Tate Galleries respond to calls to decrease emissions

Tate Galleries respond to calls to decrease emissions
Tate Modern. Courtesy Wikimedia Commons.
Leading lights

Recently, a number of British institutions pledged to make serious efforts to reduce their carbon footprint to help reduce our impact towards issues around global warming. Now, Tate Modern, along with Tate Britain, Tate Liverpool, and Tate St. Ives have announced their new plans to reduce their emissions. The director of Tate Galleries said their commitment to sustainability was in response to artist Olafur Eliasson who, earlier in July, saw his mid-career survey open at Tate Modern.

The galleries have announced that by 2023, they hope to have reduced their carbon footprint by 10 percent through the implementation of a green electricity tariff. To reduce their overall footprint, the museum will have their restaurants utilize more sustainable means by which they source their food. They will also offer more vegetarian and vegan options for visitors. In addition to the visible changes at their restaurants and cafes, the museum will invoke changes in how the museum travels. For museum administration, they will be required to acquire a ‘train-first’ policy for all work-related travel.

On July 8th, Tate held a panel discussion alongside London Climate Action Week, Eliasson himself, and various climate experts and activists. Entitled ‘Art in Real Life: Addressing the Sustainability Challenge,’ the event is much in part responsible for the changes coming through across Tate Galleries. When his retrospective began, Eliasson told artnet News that he didn’t ‘want to use a fear-based narrative’ when it came to the topic of our environmental situation but that today, ‘we are living in a climate emergency,’ and it seems that Tate has listened to what he and many others had to say. It also seems that Tate has heeded the pleas of many protestors that held a number of demonstrations as part of Extinction Rebellion, an activist group. Just prior to the panel, the group organized a mass demonstration across five UK cities to raise awareness.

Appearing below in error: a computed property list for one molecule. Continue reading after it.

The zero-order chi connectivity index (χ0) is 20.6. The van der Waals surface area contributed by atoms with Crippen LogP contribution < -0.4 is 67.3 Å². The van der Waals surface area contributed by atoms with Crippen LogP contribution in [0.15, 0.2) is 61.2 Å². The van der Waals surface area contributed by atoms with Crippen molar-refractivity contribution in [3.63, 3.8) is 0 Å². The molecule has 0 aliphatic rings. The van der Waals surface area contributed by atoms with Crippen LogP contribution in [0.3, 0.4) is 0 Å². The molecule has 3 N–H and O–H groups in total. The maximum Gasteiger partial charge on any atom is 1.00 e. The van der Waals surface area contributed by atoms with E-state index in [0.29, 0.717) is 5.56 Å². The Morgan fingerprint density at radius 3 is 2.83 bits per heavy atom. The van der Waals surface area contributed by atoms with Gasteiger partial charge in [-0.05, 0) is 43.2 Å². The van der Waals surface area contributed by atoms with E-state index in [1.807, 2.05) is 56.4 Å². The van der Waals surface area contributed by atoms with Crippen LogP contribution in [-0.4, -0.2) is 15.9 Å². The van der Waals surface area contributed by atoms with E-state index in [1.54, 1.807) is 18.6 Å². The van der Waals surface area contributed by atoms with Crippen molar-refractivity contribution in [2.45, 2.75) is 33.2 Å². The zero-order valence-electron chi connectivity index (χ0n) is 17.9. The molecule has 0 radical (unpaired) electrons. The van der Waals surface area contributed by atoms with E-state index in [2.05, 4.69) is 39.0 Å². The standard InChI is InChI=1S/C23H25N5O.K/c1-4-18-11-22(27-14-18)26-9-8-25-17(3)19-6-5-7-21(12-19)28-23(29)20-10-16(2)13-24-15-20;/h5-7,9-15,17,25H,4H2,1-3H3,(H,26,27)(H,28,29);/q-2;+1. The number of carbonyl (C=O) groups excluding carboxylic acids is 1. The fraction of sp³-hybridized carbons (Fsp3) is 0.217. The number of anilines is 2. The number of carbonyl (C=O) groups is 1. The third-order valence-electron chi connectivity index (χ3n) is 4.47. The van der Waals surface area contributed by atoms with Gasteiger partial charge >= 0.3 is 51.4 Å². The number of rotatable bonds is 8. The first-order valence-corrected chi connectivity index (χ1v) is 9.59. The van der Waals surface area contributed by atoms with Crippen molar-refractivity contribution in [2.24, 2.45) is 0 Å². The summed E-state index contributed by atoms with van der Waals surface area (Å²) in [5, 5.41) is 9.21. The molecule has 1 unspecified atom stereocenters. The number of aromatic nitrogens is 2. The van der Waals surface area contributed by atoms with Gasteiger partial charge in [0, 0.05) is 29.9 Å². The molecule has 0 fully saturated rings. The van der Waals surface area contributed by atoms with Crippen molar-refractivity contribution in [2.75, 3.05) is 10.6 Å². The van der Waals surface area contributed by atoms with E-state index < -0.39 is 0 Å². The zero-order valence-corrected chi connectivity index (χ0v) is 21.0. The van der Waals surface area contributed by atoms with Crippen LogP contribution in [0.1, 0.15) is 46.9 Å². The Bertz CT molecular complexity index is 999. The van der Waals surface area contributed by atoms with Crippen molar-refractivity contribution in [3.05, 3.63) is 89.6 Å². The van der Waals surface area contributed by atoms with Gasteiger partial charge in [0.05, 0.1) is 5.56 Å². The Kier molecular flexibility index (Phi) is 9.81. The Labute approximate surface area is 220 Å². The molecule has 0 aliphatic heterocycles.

Tate has not always had the best track record for issues of climate. For 26 years, BP was a main sponsor for the institution and thus Tate was often caught up with protests centreing around their involvement with the oil company. That partnership ended just a few years ago in 2016.

‘We have reached a defining moment in the history of our planet and the cultural sector has a unique part to play in effecting change,’ read the statement from the director of Tate. ‘Our pledge is to respond with actions across all four Tate Galleries, and at our stores, that put this centre stage […] As our audiences and communities across the world confront climate extinction… we must shine a spotlight on this critical issue through art. That’s why we pledge to make our long-term commitment ambitious in scope. We will interrogate our systems, our values and our programmes, and look for ways to become more adaptive and responsible.’

It is this type of adaptability that Tate Galleries, and others like it, will need to lead the progress of managing the mark we leave. Sure, it might be a ploy to appease the masses but it might be a concerted effort to do better. Either way, it is progress, progress which will only become more and more necessary.